Kalmbach Leverages Print SIP to Promote Subscription Video Site
Model Railroader looks to print to drive an older demographic onto a newer platform.
With an estimated 500,000 model railroaders around the world, the hobby’s biggest publication is using a special issue publication (SIP) to promote its subscription-based video site to an older demographic of readers.
In honor of the 5th anniversary of Model Railroader Video Plus, Kalmbach Media, publisher of Model Railroader magazine, released the SIP, “Model Railroading: The Ultimate Guide,” aimed at integrating video content from the $27 per year subscription site into the brand’s more popular print platform to draw more model train-hobbyists to the digital destination.
“The SIP really serves as a catalogue for the video site,” says David Popp, founding producer and current video producer for MR Video Plus. “What we are hoping will happen with this special interest publication is that people who buy it will give MR Video Plus a look-see. Come take a look, maybe try us for a month, or try us for a year and go from there.”
While sharing the name Model Railroader, the magazine and the video hub operate almost as separate publications in terms of producing their own exclusive content and which demographics fall within their target audiences.
“The traditional Model Railroader reader is from a much older demographic. They average somewhere up in the 60s,” says Popp. “They’re spending their retirement years building these big model railroads and having a great time.”
Therefore, Popp says that this reader typically has more time on their hands to read about their hobby, allowing for more long-form, traditional stories.
“The people that follow my site, almost all of them are still actively working, so therefore, they have shorter amounts of time to do things” Popp says.
With a viewership that skews as young as high school-age, MR Video Plus accounts for the shorter available attention spans by “chunkifying” tips and topics in quick, digestible pieces. It operates on the slogan, “If you’ve got 10 minutes to sit at your desk and eat your lunch, give us 10 minutes and we’ll teach you something new.”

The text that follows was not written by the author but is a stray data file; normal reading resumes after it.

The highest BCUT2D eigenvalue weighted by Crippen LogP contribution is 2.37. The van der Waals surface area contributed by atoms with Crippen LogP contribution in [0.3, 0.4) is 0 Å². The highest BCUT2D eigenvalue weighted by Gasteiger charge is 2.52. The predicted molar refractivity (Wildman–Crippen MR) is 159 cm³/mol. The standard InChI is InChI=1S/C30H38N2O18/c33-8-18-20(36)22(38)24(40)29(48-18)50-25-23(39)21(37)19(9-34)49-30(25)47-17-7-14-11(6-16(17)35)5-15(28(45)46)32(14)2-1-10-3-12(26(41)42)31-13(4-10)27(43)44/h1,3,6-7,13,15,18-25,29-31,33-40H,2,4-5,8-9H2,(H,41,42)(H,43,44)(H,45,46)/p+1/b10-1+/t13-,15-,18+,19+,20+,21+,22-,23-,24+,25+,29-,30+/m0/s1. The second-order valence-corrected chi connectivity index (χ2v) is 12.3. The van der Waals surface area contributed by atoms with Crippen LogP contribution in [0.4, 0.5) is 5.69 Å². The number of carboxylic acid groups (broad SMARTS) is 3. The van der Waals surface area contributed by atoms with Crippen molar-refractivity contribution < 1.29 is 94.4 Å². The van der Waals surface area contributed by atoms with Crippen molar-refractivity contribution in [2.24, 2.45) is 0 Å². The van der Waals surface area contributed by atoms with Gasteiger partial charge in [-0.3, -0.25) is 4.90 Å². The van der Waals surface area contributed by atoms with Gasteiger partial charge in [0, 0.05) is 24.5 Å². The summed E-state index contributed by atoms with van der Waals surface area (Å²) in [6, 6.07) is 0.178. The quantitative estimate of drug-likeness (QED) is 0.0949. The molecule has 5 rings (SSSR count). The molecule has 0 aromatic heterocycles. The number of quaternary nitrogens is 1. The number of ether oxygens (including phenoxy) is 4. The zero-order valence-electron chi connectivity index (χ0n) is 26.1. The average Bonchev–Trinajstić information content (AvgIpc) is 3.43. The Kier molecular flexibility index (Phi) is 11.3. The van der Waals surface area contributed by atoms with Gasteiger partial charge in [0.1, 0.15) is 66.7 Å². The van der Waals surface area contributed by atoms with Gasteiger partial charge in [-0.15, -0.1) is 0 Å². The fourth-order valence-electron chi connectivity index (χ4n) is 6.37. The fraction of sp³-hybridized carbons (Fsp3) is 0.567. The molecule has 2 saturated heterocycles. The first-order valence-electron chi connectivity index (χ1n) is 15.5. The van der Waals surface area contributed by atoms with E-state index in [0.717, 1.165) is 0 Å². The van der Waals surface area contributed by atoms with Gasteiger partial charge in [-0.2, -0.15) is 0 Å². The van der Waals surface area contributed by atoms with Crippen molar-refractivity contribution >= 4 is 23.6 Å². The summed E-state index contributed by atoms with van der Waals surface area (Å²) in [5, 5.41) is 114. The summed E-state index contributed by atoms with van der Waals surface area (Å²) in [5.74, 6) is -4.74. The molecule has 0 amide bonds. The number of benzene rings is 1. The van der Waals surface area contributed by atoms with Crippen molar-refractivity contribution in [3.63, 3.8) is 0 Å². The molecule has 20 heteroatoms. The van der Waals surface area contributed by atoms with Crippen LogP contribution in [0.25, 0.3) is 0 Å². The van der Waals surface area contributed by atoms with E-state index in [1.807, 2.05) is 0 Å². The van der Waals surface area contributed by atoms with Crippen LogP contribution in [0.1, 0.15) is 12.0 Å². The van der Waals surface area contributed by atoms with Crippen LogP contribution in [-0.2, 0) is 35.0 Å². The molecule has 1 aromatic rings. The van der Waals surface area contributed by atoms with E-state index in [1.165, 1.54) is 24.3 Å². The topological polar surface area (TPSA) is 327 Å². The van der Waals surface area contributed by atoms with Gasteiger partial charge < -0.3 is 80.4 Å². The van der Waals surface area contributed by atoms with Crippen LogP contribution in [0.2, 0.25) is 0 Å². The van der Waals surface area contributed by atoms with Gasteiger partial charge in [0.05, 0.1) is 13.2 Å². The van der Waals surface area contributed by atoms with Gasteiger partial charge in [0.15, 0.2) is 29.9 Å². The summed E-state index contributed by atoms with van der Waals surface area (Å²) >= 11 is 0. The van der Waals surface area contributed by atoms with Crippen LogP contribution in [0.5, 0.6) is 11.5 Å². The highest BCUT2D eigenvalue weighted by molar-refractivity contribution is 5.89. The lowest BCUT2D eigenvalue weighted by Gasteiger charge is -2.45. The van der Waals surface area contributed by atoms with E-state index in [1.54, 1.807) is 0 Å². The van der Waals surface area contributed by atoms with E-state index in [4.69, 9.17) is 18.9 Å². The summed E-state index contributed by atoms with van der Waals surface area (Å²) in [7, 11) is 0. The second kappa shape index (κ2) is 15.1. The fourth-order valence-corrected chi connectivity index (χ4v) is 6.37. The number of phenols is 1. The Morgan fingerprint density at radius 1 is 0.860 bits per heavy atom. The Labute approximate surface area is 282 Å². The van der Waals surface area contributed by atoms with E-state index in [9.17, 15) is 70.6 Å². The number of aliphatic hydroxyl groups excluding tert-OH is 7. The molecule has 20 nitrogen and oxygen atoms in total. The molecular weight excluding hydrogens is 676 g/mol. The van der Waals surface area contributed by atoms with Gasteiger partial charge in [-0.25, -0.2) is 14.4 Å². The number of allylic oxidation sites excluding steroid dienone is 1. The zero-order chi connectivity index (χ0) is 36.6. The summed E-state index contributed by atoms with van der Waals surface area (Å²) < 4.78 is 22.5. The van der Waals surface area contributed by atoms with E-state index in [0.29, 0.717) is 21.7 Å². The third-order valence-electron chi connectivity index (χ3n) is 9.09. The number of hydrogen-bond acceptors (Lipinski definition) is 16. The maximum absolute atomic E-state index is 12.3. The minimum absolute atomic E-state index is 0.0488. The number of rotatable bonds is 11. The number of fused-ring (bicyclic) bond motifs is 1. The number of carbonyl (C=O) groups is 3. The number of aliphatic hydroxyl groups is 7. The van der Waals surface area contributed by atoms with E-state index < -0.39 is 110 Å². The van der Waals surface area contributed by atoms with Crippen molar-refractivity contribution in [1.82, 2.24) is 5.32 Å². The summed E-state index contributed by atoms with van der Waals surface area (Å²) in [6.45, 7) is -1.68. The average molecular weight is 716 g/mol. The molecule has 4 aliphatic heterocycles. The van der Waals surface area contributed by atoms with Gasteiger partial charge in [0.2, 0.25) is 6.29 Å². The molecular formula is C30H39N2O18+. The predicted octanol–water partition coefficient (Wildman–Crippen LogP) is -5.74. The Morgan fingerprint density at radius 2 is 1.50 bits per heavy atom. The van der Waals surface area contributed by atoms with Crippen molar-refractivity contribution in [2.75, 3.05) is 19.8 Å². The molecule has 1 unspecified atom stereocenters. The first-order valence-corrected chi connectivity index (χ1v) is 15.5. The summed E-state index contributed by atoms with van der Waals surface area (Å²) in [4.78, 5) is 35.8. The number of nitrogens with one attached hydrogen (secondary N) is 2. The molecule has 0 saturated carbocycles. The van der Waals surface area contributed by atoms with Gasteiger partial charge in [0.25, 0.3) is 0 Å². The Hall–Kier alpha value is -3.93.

With a larger audience for the magazine—about 90 percent larger—Popp tells Folio: there was a desire to pull from that subscriber base to bring more of its brand loyalists to the site. “Part of the reason we did this was to see if we could create a bigger audience share for the digital product by pitching something that had a little traditional look and feel, yet the design for “The Ultimate Guide” is very different than what a standard issue of Model Railroader looks like.”
The SIP will feature topics that are already found on the video website, including how-to’s and adventure pieces that explore life-sized trains. It will also integrate the monthly columns and sections that the readers of Model Railroader are familiar with, replicating a more traditional magazine issue, yet breaking away from the long storytelling format that readers are more accustomed to.
This “chunkified” content allows the issue to maintain entry-points on every page and in each section to provide as many opportunities for readers to engage with it. “If you turn to any given page, you can almost always come away with a pull quote, a quick tip, or some other call out that just gives you a new piece of information,” says Popp. “There is not as much of your traditional ‘good read’ that you would get in the other magazine. It’s get in, get the crux of the project, and get out—and by the way, you can go watch the video of it.”
Each article is accompanied by a link to a video on the MR Video Plus site that is a part of the free playlist that comes with the SIP. Averaging 10-15 minutes long—just like the average length of the 1500 total videos on the site that is available for access with a subscription—these videos also replicate the concept of containing short attention spans.
Priced at $8.99, the SIP is available both on newsstands and in a digital edition. Popp says that the brand’s special issues, which Kalmbach produces a handful of each year, tend to be a dollar or two more than the standard newsstand price for a monthly edition, to account for the cost of creating a non-monthly copy as well as using higher quality paper and giving it a nicer finish.
While the aim is to pull views to the site, Popp says that they are really in the business of establishing relationships with readers in order to accomplish this mission, regardless of if that means only getting their email address, or becoming the go-to spot of obtaining new information.
Popp continues that subscribers to the video site often view the content creators as “buddies” and even “rock stars” in the industry. By providing a look into their personal lives, he says that the subscribers feel like they know the brand on a personal level. “I think as long as we can maintain a relationship with these people, we have lifelong customers. Most people who get into model railroading, they do it as a lifelong hobby.”
Kalmbach has already given the go ahead for “The Ultimate Guide: Volume 2,”after a successful round of pre-sales. The first guide, just hitting newsstands now, will be followed by the second in April of next year.